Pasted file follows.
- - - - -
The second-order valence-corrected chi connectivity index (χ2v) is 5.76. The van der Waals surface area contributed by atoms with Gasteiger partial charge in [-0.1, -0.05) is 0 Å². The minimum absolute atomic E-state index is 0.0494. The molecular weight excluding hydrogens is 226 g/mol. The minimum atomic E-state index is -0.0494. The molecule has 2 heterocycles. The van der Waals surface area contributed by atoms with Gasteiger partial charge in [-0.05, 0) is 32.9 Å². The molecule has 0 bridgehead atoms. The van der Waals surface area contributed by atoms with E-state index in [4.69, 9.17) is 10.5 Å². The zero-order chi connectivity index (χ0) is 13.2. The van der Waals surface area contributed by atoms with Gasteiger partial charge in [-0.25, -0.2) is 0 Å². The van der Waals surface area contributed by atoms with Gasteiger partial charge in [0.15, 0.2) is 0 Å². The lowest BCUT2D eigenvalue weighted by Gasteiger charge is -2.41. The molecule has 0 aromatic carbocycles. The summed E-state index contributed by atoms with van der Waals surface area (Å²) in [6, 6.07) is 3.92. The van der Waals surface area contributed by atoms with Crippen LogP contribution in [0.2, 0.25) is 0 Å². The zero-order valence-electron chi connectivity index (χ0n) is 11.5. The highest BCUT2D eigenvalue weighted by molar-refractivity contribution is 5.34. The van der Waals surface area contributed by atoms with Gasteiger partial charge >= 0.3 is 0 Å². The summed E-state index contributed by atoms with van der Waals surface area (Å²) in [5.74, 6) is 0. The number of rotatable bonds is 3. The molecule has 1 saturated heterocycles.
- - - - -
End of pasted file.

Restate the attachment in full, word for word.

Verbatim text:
The second-order valence-corrected chi connectivity index (χ2v) is 5.76. The van der Waals surface area contributed by atoms with Gasteiger partial charge in [-0.1, -0.05) is 0 Å². The minimum absolute atomic E-state index is 0.0494. The molecular weight excluding hydrogens is 226 g/mol. The minimum atomic E-state index is -0.0494. The molecule has 2 heterocycles. The van der Waals surface area contributed by atoms with Gasteiger partial charge in [-0.05, 0) is 32.9 Å². The molecule has 0 bridgehead atoms. The van der Waals surface area contributed by atoms with E-state index in [4.69, 9.17) is 10.5 Å². The zero-order chi connectivity index (χ0) is 13.2. The van der Waals surface area contributed by atoms with Gasteiger partial charge in [-0.25, -0.2) is 0 Å². The van der Waals surface area contributed by atoms with Gasteiger partial charge in [0.15, 0.2) is 0 Å². The lowest BCUT2D eigenvalue weighted by Gasteiger charge is -2.41. The molecule has 0 aromatic carbocycles. The summed E-state index contributed by atoms with van der Waals surface area (Å²) in [6, 6.07) is 3.92. The van der Waals surface area contributed by atoms with Crippen LogP contribution in [0.2, 0.25) is 0 Å². The zero-order valence-electron chi connectivity index (χ0n) is 11.5. The highest BCUT2D eigenvalue weighted by molar-refractivity contribution is 5.34. The van der Waals surface area contributed by atoms with Gasteiger partial charge >= 0.3 is 0 Å². The summed E-state index contributed by atoms with van der Waals surface area (Å²) in [5.74, 6) is 0. The number of rotatable bonds is 3. The molecule has 1 saturated heterocycles.